A Good Place in Silicon Valley

OneWorkPlace_Photo©BruceDamonte_05 revised

Urbanites sniff that Silicon Valley lacks place, but that is so yesterday.


By Sharon Simonson

[dropcap]B[/dropcap]ounded by spectacular vistas of sea and bay, mossy hills and towering redwoods, San Francisco has an intrinsic sense of place, an identity rooted in its location. Place has always been important. It just seems that more people realize it now.

The rap against Silicon Valley has been that it has no place. The topography is beautiful—but no more beautiful than many other parts of Northern California. Largely unimaginative development has made urban Silicon Valley feel like one big sprawl.

Yet parts of the valley have carved out distinct identities, such as Palo Alto and Stanford University. Others are gaining on it, such as Mountain View and downtown Sunnyvale, Bay Meadows and the Hillsdale Mall in San Mateo. The 49ers stadium should give Santa Clara and North San Jose a stronger sense of place.


New York City-based nonprofit Project for Public Spaces says that place involves the way “buildings shape human experience … and make people feel.” Founded in 1975, PPS argues that creating place is the central roll and effect of architecture, good and bad. Place divides space; buildings divide space and create place. “Like a stage becomes a place to present a play, the congregation of the physical stuff that we create becomes the stage of life,” Vancouver architect Paul Merrick said. “The way it is shapes or supports or aggravates what can go on in it.”

The dusty, dirty hodge-podge of industrial, retail and small office properties on the southeast edge of Norman Y. Mineta San Jose International Airport seems an inhospitable spot for place to take root. But the seeds are being planted: a new 18,000-seat soccer stadium, an $82 million private-aircraft terminal for Google Inc. executives, a 1.75 million-square-foot office complex with hotel, shops and public soccer fields, plus 275,000 square feet of new stand-alone retail space.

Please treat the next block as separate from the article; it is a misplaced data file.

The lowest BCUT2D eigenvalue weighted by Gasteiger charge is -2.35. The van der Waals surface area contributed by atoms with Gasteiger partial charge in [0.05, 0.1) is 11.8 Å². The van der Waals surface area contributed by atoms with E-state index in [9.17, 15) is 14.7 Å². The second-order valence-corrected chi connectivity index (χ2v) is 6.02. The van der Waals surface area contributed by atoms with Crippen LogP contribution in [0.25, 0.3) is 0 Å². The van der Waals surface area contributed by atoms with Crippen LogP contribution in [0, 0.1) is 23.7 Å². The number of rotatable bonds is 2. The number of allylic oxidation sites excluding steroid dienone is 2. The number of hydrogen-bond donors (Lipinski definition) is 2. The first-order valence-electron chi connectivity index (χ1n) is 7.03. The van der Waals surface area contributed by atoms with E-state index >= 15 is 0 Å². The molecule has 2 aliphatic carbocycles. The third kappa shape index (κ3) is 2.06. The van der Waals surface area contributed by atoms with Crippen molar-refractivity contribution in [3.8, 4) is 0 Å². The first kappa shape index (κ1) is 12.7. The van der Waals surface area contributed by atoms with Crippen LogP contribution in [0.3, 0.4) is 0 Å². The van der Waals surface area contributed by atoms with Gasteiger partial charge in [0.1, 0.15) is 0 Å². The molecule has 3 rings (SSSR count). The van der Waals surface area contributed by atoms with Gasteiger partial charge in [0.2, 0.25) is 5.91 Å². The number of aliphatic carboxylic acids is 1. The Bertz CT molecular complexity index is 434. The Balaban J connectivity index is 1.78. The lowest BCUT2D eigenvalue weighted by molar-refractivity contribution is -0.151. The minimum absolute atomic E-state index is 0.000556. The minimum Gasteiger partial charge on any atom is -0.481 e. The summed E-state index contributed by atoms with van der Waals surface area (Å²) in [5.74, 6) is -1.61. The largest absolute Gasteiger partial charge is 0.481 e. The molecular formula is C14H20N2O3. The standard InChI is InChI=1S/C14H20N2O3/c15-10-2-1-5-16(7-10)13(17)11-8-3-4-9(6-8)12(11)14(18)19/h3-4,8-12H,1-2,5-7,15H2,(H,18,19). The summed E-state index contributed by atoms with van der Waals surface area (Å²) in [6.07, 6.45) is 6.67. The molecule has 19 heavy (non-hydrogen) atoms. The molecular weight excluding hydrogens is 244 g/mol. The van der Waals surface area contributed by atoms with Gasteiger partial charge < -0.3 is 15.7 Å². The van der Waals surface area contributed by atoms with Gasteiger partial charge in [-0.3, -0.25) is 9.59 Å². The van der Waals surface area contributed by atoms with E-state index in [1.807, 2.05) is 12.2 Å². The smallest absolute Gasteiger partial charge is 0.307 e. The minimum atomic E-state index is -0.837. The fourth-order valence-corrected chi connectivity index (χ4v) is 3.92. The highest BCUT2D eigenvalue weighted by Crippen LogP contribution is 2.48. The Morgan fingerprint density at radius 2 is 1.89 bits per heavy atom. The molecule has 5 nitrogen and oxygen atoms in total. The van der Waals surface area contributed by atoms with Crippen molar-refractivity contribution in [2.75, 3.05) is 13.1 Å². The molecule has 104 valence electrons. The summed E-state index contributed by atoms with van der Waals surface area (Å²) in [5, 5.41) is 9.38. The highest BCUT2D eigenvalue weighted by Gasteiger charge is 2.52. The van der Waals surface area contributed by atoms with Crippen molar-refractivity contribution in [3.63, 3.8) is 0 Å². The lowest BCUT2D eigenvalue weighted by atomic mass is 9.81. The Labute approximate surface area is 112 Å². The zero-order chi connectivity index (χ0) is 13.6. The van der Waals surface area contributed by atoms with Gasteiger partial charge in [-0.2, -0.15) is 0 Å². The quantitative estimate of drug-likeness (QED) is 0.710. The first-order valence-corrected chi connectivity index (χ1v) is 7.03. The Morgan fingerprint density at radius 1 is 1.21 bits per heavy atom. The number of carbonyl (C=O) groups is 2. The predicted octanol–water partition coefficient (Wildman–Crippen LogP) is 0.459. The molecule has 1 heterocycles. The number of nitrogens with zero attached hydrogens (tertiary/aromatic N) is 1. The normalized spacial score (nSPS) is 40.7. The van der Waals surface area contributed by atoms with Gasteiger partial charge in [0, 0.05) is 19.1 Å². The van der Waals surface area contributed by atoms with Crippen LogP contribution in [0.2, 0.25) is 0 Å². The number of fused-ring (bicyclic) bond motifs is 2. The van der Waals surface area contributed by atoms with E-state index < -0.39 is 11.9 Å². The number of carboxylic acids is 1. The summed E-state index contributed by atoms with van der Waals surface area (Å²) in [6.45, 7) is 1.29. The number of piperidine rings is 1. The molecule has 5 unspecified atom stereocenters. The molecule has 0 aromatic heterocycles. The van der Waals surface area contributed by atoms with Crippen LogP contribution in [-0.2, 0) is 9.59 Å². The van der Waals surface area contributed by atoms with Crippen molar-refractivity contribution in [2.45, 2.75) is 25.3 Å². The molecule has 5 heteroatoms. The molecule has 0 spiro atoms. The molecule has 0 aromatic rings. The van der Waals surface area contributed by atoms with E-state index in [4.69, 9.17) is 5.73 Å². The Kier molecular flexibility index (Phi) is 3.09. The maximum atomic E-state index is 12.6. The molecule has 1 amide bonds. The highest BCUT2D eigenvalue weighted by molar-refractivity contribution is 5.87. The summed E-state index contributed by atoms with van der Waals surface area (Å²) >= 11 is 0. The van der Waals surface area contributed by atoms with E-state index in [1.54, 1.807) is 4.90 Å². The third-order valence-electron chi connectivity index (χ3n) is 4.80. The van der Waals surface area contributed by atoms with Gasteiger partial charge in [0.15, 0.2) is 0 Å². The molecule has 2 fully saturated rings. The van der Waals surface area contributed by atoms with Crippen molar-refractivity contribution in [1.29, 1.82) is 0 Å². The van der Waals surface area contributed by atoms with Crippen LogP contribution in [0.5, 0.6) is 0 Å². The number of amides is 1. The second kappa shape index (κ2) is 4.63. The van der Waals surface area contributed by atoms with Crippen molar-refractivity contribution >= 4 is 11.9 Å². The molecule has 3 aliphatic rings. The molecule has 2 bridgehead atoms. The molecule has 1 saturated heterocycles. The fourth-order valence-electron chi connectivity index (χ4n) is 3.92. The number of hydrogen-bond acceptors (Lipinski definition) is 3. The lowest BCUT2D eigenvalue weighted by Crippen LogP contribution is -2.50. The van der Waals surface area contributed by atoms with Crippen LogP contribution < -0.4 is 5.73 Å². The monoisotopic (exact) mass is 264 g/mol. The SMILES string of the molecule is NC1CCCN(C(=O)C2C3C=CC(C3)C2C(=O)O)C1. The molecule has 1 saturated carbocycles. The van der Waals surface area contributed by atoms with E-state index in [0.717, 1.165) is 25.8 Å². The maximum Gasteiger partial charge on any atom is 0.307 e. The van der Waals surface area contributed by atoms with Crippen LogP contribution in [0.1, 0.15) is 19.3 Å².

The latest comer is an office-furniture distributor that specializes in creating place. One Workplace, formerly headquartered in Milpitas, has bought a downright unattractive 1950s paper factory at 2500 de la Cruz Blvd. in Santa Clara, and is creating place inside and out.

“One Workplace” blares in 22-foot letters painted on the building’s airport-facing façade, blurring art and branding. Inside, the company has created dozens of discrete places, both showroom for its products and ideas and workspace for its employees. With 38,000 square feet dedicated to office use (another 200,000 square feet are for warehousing), employees are supposed to gain experience to inform their own opinions and advise clients.

“It is a great re-use story,” said Seth Hanley, principal and creative director of San Francisco’s Blitz architecture and interior design firm, which helped conceive the remake. “They have taken a building that hadn’t been loved for a long time. It has really anchored that whole location.”

The airport, a perpetual hive of activity, is a symbolic and real backdrop. One Workplace has cut windows in the face of the former warehouse to admit natural light and the sight of the arriving and departing aircraft.

One Workplace distributes products for more than 300 manufacturers including Steelcase Inc., the Grand Rapids, Mich., workplace-product, furnishings and service provider. “That building is at the intersection of planes, trains and automobiles—a train line goes into the back of the building next door. It is a really energized space,” Hanley said.

The valley’s largest and most successful companies are embracing place like never before. Some are leveraging San Francisco’s place with satellite offices there. But Google Inc., Apple Inc., Facebook Inc., Nvidia Corp., Samsung Semiconductor Inc. and LinkedIn Inc. all are sinking tap roots into the South Bay, investing hundreds of millions of dollars in development and eschewing Silicon Valley’s existing building stock.

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Photography courtesy of One Workplace copyright Bruce Damonte


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